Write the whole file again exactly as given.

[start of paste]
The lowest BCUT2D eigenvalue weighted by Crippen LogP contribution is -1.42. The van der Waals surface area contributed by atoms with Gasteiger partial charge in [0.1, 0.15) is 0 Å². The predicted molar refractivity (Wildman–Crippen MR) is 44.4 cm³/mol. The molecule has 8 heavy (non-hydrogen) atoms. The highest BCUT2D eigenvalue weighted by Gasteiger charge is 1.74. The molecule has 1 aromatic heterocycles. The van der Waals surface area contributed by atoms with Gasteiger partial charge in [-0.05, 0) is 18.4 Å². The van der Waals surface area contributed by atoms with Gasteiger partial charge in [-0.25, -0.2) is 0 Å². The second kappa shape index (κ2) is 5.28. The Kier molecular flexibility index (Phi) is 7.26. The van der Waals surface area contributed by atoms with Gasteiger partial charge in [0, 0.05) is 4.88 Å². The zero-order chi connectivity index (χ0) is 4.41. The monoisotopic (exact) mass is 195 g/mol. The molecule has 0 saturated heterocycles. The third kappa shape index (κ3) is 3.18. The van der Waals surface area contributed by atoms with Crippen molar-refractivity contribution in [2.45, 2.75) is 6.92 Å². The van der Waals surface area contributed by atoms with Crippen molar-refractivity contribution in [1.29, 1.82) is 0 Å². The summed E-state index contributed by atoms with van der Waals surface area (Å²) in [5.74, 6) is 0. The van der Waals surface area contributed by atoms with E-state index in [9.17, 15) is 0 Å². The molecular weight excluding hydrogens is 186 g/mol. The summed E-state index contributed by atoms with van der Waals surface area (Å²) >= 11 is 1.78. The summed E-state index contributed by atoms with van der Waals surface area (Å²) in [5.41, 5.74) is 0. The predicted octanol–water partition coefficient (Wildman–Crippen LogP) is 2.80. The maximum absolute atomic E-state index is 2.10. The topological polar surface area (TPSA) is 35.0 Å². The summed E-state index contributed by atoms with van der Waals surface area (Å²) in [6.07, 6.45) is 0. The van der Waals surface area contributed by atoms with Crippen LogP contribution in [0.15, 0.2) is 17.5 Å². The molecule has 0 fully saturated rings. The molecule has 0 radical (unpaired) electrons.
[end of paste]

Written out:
The lowest BCUT2D eigenvalue weighted by Crippen LogP contribution is -1.42. The van der Waals surface area contributed by atoms with Gasteiger partial charge in [0.1, 0.15) is 0 Å². The predicted molar refractivity (Wildman–Crippen MR) is 44.4 cm³/mol. The molecule has 8 heavy (non-hydrogen) atoms. The highest BCUT2D eigenvalue weighted by Gasteiger charge is 1.74. The molecule has 1 aromatic heterocycles. The van der Waals surface area contributed by atoms with Gasteiger partial charge in [-0.05, 0) is 18.4 Å². The van der Waals surface area contributed by atoms with Gasteiger partial charge in [-0.25, -0.2) is 0 Å². The second kappa shape index (κ2) is 5.28. The Kier molecular flexibility index (Phi) is 7.26. The van der Waals surface area contributed by atoms with Gasteiger partial charge in [0, 0.05) is 4.88 Å². The zero-order chi connectivity index (χ0) is 4.41. The monoisotopic (exact) mass is 195 g/mol. The molecule has 0 saturated heterocycles. The third kappa shape index (κ3) is 3.18. The van der Waals surface area contributed by atoms with Crippen molar-refractivity contribution in [2.45, 2.75) is 6.92 Å². The van der Waals surface area contributed by atoms with Crippen molar-refractivity contribution in [1.29, 1.82) is 0 Å². The summed E-state index contributed by atoms with van der Waals surface area (Å²) in [5.74, 6) is 0. The van der Waals surface area contributed by atoms with E-state index in [9.17, 15) is 0 Å². The molecular weight excluding hydrogens is 186 g/mol. The summed E-state index contributed by atoms with van der Waals surface area (Å²) >= 11 is 1.78. The summed E-state index contributed by atoms with van der Waals surface area (Å²) in [5.41, 5.74) is 0. The predicted octanol–water partition coefficient (Wildman–Crippen LogP) is 2.80. The maximum absolute atomic E-state index is 2.10. The topological polar surface area (TPSA) is 35.0 Å². The summed E-state index contributed by atoms with van der Waals surface area (Å²) in [6.07, 6.45) is 0. The van der Waals surface area contributed by atoms with Crippen LogP contribution in [0.15, 0.2) is 17.5 Å². The molecule has 0 fully saturated rings. The molecule has 0 radical (unpaired) electrons.